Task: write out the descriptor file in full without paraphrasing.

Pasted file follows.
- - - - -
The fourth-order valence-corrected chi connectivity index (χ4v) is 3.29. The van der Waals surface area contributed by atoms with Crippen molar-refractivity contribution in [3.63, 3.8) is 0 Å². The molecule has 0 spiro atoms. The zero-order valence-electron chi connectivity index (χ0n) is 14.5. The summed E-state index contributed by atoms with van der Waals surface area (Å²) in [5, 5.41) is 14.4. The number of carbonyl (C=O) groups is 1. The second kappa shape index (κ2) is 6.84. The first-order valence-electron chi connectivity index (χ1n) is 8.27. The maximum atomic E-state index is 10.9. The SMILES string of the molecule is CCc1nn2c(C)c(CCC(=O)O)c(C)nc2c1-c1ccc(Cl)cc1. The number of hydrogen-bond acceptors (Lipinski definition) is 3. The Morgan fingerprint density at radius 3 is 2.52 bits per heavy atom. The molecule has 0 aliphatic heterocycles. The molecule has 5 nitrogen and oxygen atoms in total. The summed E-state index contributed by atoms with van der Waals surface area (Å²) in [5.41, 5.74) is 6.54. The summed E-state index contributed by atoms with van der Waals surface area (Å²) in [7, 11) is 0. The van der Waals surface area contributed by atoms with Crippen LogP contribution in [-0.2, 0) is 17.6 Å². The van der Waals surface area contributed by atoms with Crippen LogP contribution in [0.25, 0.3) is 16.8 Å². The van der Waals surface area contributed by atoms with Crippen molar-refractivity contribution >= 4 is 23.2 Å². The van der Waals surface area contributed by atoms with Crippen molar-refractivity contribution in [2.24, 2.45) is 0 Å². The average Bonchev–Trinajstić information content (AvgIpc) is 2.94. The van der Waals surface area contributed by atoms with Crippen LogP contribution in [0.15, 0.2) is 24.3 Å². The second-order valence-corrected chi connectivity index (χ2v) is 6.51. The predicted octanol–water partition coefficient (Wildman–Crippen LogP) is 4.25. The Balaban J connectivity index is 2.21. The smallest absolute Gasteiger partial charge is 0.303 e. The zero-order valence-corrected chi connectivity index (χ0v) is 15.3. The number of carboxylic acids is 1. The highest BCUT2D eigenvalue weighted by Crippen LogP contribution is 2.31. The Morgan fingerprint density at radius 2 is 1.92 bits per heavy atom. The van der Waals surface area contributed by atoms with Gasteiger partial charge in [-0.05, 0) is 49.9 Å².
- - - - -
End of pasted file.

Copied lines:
The fourth-order valence-corrected chi connectivity index (χ4v) is 3.29. The van der Waals surface area contributed by atoms with Crippen molar-refractivity contribution in [3.63, 3.8) is 0 Å². The molecule has 0 spiro atoms. The zero-order valence-electron chi connectivity index (χ0n) is 14.5. The summed E-state index contributed by atoms with van der Waals surface area (Å²) in [5, 5.41) is 14.4. The number of carbonyl (C=O) groups is 1. The second kappa shape index (κ2) is 6.84. The first-order valence-electron chi connectivity index (χ1n) is 8.27. The maximum atomic E-state index is 10.9. The SMILES string of the molecule is CCc1nn2c(C)c(CCC(=O)O)c(C)nc2c1-c1ccc(Cl)cc1. The number of hydrogen-bond acceptors (Lipinski definition) is 3. The Morgan fingerprint density at radius 3 is 2.52 bits per heavy atom. The molecule has 0 aliphatic heterocycles. The molecule has 5 nitrogen and oxygen atoms in total. The summed E-state index contributed by atoms with van der Waals surface area (Å²) in [5.41, 5.74) is 6.54. The summed E-state index contributed by atoms with van der Waals surface area (Å²) in [7, 11) is 0. The van der Waals surface area contributed by atoms with Crippen LogP contribution in [-0.2, 0) is 17.6 Å². The van der Waals surface area contributed by atoms with Crippen LogP contribution in [0.25, 0.3) is 16.8 Å². The van der Waals surface area contributed by atoms with Crippen molar-refractivity contribution >= 4 is 23.2 Å². The van der Waals surface area contributed by atoms with Crippen molar-refractivity contribution in [2.24, 2.45) is 0 Å². The average Bonchev–Trinajstić information content (AvgIpc) is 2.94. The van der Waals surface area contributed by atoms with Crippen LogP contribution in [0.15, 0.2) is 24.3 Å². The second-order valence-corrected chi connectivity index (χ2v) is 6.51. The predicted octanol–water partition coefficient (Wildman–Crippen LogP) is 4.25. The Balaban J connectivity index is 2.21. The smallest absolute Gasteiger partial charge is 0.303 e. The zero-order valence-corrected chi connectivity index (χ0v) is 15.3. The number of carboxylic acids is 1. The highest BCUT2D eigenvalue weighted by Crippen LogP contribution is 2.31. The Morgan fingerprint density at radius 2 is 1.92 bits per heavy atom. The van der Waals surface area contributed by atoms with Gasteiger partial charge in [-0.05, 0) is 49.9 Å².